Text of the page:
Wiring Diagram software please

Can anyone recommend a program for drawing/ designing car wiring diagrams please. Ease of use, ability to automatically link across multiple pages, all that sort of stuff.

I would be interested to hear of your success with using one of these programs if they exist.



Gulf GT40
Lifetime Supporter
I have Altium and it is pretty good but very expensive. They used to have a FREE version of the old DOS version called Protel PCB but it may be old and difficult to run on windoze. Just really ends up how much you want to spend to get hard core versions vs more limited.

Some lower cost version below.

You can look around and find some of the free or limited use software like Eagle PCB that you can use free with some limitations (Number or parts or pins, not sure). Look for some of the PCB cad software as some are free and can output DXF and other simple formats.

Just doing a search on google with 'Free schematic software' turns up some interesting links.

ExpressPCB - Free PCB layout and schematic software

This has some low cost shareware versions
Best free schematic capture downloads. Easy to use, professional quality electronic schematic capture software. A vector graphics diagramming tool for creating rich, informative diagrams.

Another one you is design cad


They have some low cost cad programs and are ok for fun stuff and reasonable priced.



Peter Delaney

GT40s Supporter
Hi Lee, I used the basic MS Visio to design / document my wiring (just using "basic shapes" & lines). I can't say that it is super-easy or "intelligent" for wiring diagrams / routing, but I used it because I was very familiar with the product from my past working life (doing computer room layouts, rack layouts, etc).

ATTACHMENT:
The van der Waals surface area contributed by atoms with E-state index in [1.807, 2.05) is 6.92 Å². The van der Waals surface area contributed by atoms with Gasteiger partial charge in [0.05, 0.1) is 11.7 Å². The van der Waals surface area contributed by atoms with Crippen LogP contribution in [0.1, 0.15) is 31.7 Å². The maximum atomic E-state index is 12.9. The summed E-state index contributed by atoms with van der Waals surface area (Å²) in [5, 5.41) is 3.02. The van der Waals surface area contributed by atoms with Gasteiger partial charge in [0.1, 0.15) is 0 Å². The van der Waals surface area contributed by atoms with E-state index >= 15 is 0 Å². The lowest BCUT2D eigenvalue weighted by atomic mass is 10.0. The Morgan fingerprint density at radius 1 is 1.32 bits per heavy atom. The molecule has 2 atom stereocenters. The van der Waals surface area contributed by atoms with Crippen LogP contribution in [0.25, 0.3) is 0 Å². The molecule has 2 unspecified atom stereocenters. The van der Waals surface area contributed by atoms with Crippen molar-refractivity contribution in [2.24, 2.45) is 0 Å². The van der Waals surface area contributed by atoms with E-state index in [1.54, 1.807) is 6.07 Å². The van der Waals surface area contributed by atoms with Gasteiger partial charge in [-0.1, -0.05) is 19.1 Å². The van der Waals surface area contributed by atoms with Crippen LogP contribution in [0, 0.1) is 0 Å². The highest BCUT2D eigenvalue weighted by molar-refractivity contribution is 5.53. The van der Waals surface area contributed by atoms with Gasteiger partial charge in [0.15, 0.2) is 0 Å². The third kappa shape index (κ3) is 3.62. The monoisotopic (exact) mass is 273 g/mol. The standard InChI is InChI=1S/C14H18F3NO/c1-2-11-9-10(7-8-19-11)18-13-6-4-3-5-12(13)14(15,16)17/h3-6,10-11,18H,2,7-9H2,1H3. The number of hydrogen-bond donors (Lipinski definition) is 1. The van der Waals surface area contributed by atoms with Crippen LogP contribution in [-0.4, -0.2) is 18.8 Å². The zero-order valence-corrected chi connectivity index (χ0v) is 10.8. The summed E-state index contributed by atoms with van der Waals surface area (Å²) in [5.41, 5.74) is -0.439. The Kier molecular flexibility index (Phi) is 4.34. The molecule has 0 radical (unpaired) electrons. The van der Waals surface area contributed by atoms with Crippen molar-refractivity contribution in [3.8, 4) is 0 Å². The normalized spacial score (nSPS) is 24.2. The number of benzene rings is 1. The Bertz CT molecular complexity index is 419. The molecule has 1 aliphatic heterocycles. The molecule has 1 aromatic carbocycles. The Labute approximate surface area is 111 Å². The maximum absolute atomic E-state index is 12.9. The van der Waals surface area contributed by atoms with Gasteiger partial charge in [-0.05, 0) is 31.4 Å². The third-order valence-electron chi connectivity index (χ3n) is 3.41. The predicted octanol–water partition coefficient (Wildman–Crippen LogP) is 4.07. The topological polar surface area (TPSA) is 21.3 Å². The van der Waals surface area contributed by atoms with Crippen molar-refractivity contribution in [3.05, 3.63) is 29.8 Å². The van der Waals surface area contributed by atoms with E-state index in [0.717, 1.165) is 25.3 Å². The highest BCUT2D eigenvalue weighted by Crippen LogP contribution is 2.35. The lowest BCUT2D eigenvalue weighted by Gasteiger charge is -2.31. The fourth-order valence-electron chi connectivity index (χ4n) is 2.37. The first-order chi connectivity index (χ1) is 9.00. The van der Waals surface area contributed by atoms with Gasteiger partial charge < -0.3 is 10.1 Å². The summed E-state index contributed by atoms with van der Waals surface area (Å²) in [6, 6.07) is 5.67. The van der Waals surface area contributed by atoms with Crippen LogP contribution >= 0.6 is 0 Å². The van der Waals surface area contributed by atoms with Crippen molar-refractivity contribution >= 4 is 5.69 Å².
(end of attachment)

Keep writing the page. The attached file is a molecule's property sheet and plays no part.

It is probably the smartest "drawing tool" around, & doesn't take long too learn at all. I haven't worked with the new Elec Visio add-ons, but some of them (like Electra 2005) look pretty good.

If you are interested, let me know & I'll post a copy of my wiring diagram.

Kind Regards,

Peter D.
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I use Express PCB And Schematic extensively for PCB design. Free, very easy to use. It is oriented to circuit board design but the Schematic program could be used for a car wiring diagram.

If you are looking for the basic functionality of Visio, check out Open Office Draw. Free, part of the Open Office Suite.

I think the website is OpenOffice.org: Home but I'm not sure. Great alternative to Micro$oft.
Thanks for all your suggestions. I looked into this a couple of years ago, and ended up using Express PCB, which I thought was pretty good. The only real problem was the time it takes because it is designed for 1 page designs, but the page is too small for a whole car.

I have attached the work I had done up to that point. It is nowhere near complete and probably has errors, but if you are also looking it gives an idea of what you can do with it.

I also tried PCB123 at around the same time without success.

I have now tried to use the demo of Visio, and also SmartDraw, but couldn't find anything remotely as sophisticated as ExpressPCB.

Peter D - I'd really appreciate your wiring overview please. PM sent.

AutoCAD Electrical and Altium look to be way over the top, jsut to be able to draw a car diagram.

Last car I did it by hand with pencil. 1 page for front bulkead forward, 1 for dashboard, 1 for middle/ rear of car, 1 page for the clips. (or something like that) I think I will have to do the same again unless anyone can come up with a more suitable program.